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Connecting African Leaders to U.S. Industry Beyond the Beltway

July 25, 2014

This post originally appeared on the White House Blog.

The Honorable Leocadia I. Zak is the Director of the U.S. Trade and Development Agency.

Leocadia I. Zak

Leocadia I. Zak

The upcoming U.S.-Africa Leaders Summit, which is the largest single engagement by any U.S. President with our African partners, will help the United States play a driving role in the continent’s future development.

Many Americans are aware that sub-Saharan Africa is a fast-growing region with tremendous potential, but they may not know about significant plans to develop infrastructure across the continent. We believe that these plans represent enormous business opportunities for U.S. companies of all sizes, and that is why we have invited key African decision-makers to meet with private-sector leaders in Chicago and Houston prior to the Summit.

These African Leaders’ Visits, which the U.S. Trade and Development Agency is partnering with the U.S. Departments of Transportation and Energy to host from July 30 to August 1, will highlight the United States’ experience fostering economic growth through key infrastructure investments. These Visits are the only commercially focused events to take African leaders to major U.S. cities outside of Washington, D.C. on the occasion of the Summit.

U.S. Secretary of Transportation Anthony R. Foxx and I will co-host the African Leaders’ Visit: Transport in Chicago for transportation ministers whose countries have recently announced plans for significant near-term expansions in both rail and aviation infrastructure. Site visits to the Union Pacific Intermodal Terminal and O’Hare International Airport will feature the U.S. rail and aviation industries and demonstrate how the development of transportation infrastructure has made Chicago an international hub for finance, industry, and technological innovation.

U.S. Secretary of Energy Ernest Moniz and I will lead the African Leaders’ Visit: Energy in Houston for energy ministers as they face important decisions on how best to develop their countries’ extensive natural gas reserves. In Houston, the delegates will visit energy facilities that were developed to transport and utilize the area’s natural gas resources and that have helped create an economic boom.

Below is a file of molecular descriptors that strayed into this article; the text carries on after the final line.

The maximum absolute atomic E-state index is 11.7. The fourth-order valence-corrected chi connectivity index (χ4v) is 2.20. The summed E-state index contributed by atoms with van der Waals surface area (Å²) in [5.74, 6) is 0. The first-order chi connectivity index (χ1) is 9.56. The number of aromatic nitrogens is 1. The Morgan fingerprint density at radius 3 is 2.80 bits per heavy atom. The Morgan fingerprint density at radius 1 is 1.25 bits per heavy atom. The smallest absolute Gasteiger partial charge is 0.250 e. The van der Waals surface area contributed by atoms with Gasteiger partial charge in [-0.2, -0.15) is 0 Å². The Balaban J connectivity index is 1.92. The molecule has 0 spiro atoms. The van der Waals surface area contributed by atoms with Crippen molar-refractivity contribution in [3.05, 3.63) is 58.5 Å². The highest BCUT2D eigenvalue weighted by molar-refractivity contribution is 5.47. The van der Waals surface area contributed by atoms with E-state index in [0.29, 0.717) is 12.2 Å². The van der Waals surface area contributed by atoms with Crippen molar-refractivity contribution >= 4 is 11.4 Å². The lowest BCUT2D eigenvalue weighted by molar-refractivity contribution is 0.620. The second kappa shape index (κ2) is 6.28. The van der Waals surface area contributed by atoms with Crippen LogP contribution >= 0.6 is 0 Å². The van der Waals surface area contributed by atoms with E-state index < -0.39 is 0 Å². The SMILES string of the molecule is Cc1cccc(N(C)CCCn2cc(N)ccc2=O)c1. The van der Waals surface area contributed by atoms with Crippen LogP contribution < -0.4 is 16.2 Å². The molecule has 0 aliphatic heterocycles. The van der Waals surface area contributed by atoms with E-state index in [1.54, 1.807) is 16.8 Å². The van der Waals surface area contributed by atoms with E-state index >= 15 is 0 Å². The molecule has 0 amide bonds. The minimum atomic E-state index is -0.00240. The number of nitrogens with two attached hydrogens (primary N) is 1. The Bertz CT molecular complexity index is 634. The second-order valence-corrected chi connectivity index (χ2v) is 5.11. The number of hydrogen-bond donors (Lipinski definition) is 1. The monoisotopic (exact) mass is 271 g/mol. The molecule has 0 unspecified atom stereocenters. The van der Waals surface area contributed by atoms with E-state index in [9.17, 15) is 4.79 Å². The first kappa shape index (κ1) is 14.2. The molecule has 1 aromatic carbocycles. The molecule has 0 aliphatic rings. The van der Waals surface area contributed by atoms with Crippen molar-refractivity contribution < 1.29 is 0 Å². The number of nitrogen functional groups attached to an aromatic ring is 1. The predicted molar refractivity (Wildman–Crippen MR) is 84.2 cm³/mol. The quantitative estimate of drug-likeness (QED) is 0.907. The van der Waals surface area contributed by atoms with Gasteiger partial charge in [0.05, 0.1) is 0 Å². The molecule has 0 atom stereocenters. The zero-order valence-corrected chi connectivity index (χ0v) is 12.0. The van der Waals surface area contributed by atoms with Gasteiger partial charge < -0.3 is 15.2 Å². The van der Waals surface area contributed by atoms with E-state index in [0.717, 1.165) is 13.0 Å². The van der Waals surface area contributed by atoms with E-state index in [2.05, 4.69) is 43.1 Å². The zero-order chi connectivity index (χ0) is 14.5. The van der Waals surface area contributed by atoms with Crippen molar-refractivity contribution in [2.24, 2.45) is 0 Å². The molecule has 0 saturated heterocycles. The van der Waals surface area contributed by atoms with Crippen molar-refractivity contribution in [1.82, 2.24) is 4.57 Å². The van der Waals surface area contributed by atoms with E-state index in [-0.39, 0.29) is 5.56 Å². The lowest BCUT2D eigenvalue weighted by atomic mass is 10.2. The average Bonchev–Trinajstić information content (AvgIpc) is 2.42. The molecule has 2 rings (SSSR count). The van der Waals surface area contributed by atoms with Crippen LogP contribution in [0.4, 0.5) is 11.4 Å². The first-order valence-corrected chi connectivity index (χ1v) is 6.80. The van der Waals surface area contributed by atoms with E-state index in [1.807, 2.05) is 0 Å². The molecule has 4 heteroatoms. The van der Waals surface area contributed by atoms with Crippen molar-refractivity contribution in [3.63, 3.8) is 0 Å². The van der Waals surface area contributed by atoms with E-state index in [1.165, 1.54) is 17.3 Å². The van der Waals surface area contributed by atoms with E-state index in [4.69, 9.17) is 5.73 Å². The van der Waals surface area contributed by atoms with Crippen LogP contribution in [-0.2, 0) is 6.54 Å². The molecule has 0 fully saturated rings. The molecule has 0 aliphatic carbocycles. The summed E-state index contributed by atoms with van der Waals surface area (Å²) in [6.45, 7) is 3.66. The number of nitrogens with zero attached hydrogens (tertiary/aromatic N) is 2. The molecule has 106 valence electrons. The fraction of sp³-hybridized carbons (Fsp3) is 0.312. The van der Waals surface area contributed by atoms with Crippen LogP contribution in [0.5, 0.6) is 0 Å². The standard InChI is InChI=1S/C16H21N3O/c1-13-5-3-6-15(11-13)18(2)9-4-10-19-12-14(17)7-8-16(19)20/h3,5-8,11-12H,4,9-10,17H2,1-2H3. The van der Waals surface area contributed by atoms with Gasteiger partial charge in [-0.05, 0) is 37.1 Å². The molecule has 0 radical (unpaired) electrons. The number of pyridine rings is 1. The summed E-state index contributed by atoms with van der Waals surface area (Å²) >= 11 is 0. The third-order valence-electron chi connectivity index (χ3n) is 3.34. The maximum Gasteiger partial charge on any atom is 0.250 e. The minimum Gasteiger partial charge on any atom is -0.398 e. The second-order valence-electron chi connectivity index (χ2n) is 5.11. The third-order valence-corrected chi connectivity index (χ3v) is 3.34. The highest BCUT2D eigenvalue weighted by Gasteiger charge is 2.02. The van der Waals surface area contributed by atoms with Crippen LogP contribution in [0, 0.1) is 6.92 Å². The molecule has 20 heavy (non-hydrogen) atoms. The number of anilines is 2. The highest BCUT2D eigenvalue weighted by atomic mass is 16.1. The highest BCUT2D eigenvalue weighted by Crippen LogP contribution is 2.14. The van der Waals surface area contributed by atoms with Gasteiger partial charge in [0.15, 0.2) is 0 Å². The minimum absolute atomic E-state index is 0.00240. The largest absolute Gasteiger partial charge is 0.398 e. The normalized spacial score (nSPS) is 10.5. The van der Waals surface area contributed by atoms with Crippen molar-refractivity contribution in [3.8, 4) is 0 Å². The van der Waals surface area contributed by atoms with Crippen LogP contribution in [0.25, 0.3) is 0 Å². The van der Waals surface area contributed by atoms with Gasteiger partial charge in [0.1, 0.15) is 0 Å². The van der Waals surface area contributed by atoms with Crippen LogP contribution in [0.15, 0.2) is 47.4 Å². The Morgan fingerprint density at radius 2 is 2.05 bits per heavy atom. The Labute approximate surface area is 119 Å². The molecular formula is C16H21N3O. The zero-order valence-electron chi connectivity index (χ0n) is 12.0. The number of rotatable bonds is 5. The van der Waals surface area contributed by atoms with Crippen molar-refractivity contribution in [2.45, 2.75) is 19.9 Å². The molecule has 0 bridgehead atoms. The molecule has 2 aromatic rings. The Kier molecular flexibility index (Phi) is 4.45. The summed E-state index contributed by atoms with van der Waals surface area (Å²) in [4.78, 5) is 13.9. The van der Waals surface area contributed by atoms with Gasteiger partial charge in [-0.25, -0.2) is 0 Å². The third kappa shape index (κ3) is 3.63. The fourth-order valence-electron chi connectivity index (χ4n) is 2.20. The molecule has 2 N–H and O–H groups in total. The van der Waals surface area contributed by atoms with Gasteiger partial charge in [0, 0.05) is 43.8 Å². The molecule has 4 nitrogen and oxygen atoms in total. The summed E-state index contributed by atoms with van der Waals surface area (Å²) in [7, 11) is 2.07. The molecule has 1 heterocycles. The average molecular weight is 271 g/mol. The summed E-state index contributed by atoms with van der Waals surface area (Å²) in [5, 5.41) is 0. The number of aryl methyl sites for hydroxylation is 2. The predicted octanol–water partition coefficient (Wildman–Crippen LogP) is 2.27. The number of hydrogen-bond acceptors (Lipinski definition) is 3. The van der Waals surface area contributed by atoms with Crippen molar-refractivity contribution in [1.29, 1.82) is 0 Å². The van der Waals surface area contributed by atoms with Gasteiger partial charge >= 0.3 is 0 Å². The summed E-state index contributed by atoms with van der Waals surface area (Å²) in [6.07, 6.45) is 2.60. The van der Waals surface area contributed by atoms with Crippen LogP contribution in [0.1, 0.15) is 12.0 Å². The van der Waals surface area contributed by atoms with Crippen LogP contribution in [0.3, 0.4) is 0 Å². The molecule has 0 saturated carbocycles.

Logo for the African Leaders VisitThe Visits will provide U.S. companies of all sizes exposure to African leaders in settings that showcase the operation of their cutting-edge technologies and services. In Chicago and Houston, the leaders will discuss investment opportunities in their countries and identify potential areas of partnership with the United States. U.S. businesses interested in participating in the Visits can find additional information at www.ustda.gov/africanleadersvisits or on social media via #ALVTransport and #ALVEnergy.

By emphasizing American ingenuity and innovation that can address the continent’s infrastructure needs, the African Leaders’ Visits will help establish new – and strengthen existing – commercial partnerships between the United States and Africa.

One comment

  1. I’m curious about any sustainable investments. So often we hear about a place in the world that is largely untouched, but with a huge potential for “economic growth”, naturally tapping foreigners to do the work so the growth isn’t always inclusive to the local population.

    My question is what will happen to the grandchildren who are left with more concrete and development as opposed to mother nature? The driving force in all of this appears to be money instead of keeping the planet alive and sustained.

    What are the plans of making these developments “green” and in sync with the planet to not harm it?



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